The 1990s marked a period of political and economic instability in Turkey; there were eleven coalition governments in ten years, the 1994 currency crisis and the “austerity policies” that followed, as well as an increasing number of unsolved case files and political scandals, which hit the country hard. Even so, the decade’s legacy is not limited to these dark events; the ground for the struggles for rights that would thrive in the 2000s was set in the 90s. Pop culture enjoyed an unprecedented rise with the help of private television and music channels opening one after the other. Election campaigns started to use Turkish pop hits that filled the streets and public squares. After the burden of the 1980 Turkish coup d’état dissipated and with the fall of the Iron Curtain in 1989, Turkey settled on a new line of cultural and economic circulation. Meanwhile, in the backdrop, a period of dynamism that contrasts with this darkness began in Istanbul, where the boundaries of freedom were constantly being expanded in the fields of culture, art, performance and entertainment.
The 1990s was also a time when the concept of “interdisciplinary” came to the fore in Turkey’s art scene. Here, as in every corner of the world, the medium of performance offered artists looking for contemporary forms of expression a way out or escape from discipline(s) with defined boundaries. As ambiguous as its definitions are, performance, by its nature, notes an artistic practice that is experimental and immediate, far from obedient and conservative. The tie between the stage and performance, on the other hand, relies on a mutual dependence: as the stage opens towards life, the performance widens its horizon, and as performance expands into new mediums the stage exceeds art. While the stage in 1990s Turkey made its way into every corner of social life by gradually expanding its field through a variety of programs on television, 900 hotlines, and phone fraud cases, performance unexpectedly infiltrated the streets and living rooms.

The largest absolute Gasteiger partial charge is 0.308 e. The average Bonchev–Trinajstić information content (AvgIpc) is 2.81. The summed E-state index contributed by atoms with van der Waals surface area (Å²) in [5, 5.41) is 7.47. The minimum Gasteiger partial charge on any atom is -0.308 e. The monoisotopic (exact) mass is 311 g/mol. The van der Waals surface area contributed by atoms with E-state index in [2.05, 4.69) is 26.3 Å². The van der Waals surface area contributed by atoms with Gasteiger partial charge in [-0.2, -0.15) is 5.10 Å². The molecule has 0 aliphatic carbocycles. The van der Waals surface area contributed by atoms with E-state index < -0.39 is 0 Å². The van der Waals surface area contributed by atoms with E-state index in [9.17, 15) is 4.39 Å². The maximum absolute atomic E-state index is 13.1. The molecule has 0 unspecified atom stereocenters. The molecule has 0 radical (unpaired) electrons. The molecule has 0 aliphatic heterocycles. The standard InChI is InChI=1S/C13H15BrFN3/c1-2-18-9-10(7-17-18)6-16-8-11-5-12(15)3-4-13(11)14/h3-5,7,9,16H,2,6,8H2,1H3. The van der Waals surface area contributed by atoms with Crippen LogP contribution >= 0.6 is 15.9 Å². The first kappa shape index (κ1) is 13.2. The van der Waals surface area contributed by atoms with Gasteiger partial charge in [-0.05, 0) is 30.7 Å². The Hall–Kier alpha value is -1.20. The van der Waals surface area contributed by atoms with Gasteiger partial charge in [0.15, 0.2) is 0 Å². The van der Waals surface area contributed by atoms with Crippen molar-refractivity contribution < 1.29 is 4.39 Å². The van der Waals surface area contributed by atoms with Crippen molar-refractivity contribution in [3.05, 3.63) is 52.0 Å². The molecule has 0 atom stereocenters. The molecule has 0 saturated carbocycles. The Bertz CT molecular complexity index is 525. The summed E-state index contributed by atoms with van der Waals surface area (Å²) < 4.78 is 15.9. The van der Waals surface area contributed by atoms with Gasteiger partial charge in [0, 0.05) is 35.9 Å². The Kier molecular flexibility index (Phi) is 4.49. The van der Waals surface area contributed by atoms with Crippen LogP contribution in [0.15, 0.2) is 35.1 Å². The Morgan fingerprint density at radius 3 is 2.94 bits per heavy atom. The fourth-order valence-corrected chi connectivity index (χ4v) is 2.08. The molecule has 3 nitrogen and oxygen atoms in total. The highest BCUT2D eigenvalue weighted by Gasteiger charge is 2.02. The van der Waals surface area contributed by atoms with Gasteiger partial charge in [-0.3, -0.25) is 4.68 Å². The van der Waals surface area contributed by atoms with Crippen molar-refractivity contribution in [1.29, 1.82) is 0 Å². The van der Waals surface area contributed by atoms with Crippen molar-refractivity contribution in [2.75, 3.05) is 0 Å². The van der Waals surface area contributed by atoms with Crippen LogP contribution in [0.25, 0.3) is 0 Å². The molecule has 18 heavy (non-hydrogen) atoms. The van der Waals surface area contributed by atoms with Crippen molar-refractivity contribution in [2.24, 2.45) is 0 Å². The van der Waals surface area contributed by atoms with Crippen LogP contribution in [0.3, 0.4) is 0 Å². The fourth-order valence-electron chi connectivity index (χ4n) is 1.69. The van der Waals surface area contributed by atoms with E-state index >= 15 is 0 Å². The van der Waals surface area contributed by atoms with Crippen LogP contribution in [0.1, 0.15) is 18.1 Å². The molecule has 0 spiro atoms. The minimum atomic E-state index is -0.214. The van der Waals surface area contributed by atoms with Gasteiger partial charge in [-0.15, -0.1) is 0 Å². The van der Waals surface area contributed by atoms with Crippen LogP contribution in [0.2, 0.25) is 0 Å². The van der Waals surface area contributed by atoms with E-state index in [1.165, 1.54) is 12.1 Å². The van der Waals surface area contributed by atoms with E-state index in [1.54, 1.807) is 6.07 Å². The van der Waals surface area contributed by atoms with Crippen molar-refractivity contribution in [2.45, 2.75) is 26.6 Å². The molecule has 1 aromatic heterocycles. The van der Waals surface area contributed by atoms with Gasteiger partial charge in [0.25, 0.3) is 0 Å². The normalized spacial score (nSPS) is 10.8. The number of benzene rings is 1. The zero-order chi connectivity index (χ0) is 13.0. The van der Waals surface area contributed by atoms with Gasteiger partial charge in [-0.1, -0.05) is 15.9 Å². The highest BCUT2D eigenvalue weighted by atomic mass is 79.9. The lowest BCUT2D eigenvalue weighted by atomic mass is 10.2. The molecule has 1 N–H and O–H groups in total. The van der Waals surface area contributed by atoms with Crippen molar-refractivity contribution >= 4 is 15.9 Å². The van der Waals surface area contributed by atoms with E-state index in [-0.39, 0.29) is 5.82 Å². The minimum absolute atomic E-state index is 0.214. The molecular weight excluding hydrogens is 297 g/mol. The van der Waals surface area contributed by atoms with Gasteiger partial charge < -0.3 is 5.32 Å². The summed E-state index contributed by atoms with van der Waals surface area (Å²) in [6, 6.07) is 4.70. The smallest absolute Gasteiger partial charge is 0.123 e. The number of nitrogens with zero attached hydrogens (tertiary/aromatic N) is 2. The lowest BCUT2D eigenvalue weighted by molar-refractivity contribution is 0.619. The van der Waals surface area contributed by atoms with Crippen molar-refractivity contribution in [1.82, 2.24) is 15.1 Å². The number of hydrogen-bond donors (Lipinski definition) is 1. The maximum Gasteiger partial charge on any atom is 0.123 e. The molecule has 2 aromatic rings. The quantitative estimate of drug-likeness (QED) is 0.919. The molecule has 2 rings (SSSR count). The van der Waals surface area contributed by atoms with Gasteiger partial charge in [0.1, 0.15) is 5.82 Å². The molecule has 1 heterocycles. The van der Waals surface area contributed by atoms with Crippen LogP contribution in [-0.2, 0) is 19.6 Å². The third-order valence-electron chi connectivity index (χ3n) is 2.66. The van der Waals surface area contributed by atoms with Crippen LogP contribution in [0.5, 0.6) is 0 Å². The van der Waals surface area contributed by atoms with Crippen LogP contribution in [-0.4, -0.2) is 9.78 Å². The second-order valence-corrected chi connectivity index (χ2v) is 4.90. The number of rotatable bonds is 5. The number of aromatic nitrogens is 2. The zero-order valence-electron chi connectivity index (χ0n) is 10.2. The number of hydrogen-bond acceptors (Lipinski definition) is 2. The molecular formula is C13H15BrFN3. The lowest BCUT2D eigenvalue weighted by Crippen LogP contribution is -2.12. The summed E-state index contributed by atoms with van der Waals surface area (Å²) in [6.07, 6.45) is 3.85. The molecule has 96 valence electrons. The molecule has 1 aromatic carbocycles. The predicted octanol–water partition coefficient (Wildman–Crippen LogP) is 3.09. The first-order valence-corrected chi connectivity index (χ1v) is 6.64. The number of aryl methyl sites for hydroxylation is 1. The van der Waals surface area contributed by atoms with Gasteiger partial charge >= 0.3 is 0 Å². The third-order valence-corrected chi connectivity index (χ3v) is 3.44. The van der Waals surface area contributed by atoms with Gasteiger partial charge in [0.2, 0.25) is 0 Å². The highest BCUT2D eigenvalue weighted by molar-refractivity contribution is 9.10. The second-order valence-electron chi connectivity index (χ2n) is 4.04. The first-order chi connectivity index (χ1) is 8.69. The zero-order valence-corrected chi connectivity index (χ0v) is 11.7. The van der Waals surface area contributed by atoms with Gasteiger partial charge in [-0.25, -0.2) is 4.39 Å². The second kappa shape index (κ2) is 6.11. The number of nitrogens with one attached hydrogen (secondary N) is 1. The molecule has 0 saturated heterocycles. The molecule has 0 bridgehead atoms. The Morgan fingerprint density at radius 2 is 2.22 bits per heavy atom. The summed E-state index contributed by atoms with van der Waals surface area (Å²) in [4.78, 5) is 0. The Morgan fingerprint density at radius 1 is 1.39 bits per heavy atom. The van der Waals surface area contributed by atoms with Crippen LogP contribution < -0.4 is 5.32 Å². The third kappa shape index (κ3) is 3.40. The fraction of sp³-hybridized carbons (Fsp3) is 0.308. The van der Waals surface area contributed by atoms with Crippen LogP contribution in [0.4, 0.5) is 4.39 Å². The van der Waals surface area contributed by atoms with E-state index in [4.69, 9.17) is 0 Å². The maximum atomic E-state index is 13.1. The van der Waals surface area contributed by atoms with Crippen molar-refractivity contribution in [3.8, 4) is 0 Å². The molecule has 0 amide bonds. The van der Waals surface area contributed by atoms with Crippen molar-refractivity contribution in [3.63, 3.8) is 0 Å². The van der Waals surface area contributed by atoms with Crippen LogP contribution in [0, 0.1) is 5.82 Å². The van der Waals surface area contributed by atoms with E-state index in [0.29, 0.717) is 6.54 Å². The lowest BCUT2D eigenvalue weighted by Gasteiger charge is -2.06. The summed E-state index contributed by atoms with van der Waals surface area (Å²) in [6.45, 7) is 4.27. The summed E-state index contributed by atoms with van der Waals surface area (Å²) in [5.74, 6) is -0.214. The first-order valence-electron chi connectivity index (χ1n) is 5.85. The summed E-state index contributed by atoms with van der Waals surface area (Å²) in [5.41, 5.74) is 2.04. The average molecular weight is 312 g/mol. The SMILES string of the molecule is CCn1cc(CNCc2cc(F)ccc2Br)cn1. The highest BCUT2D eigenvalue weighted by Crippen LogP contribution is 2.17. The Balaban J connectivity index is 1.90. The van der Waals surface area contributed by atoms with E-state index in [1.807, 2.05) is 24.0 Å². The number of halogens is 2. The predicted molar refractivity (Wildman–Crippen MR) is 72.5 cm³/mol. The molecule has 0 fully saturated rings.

The 90s Onstage uses the notion of performance as a key point of inquiry into the decade in question, opening multiple avenues for critical interpretation in relation to the history of the arts, culture, and entertainment in Turkey. It assembles an archive of materials related to the events that highlight performances as well as individual works. Gathered under the same canopy of investigation are photographs, objects, video recordings, sketches, and mock-ups in addition to correspondences, posters, and brochures from select events. Featuring a variety of production styles ranging from live performances to video clips and TV programs, the exhibition spans the years from 1988 to 1999 and extends into the early 2000s. It traces the intersection of a diverse range of performances that gained an increasing visibility in parks, bars, historical landmarks, abandoned sites, and off-the-beaten path, exploring unexpected connections that contribute to a broader understanding of the “stage”. In this context, the stage turns into an interface for creating short or long-lasting communities.
Examining the practice of performance in relation to society, economy, the street and politics, The 90s Onstage presents a potpourri of cultural history while addressing the collective initiatives of artists and designers.
The 90s Onstage is organized as part of L’Internationale’s Our Many Europes program. Further information on the exhibition and accompanying public programs will be announced at saltonline.org and Salt’s social media channels.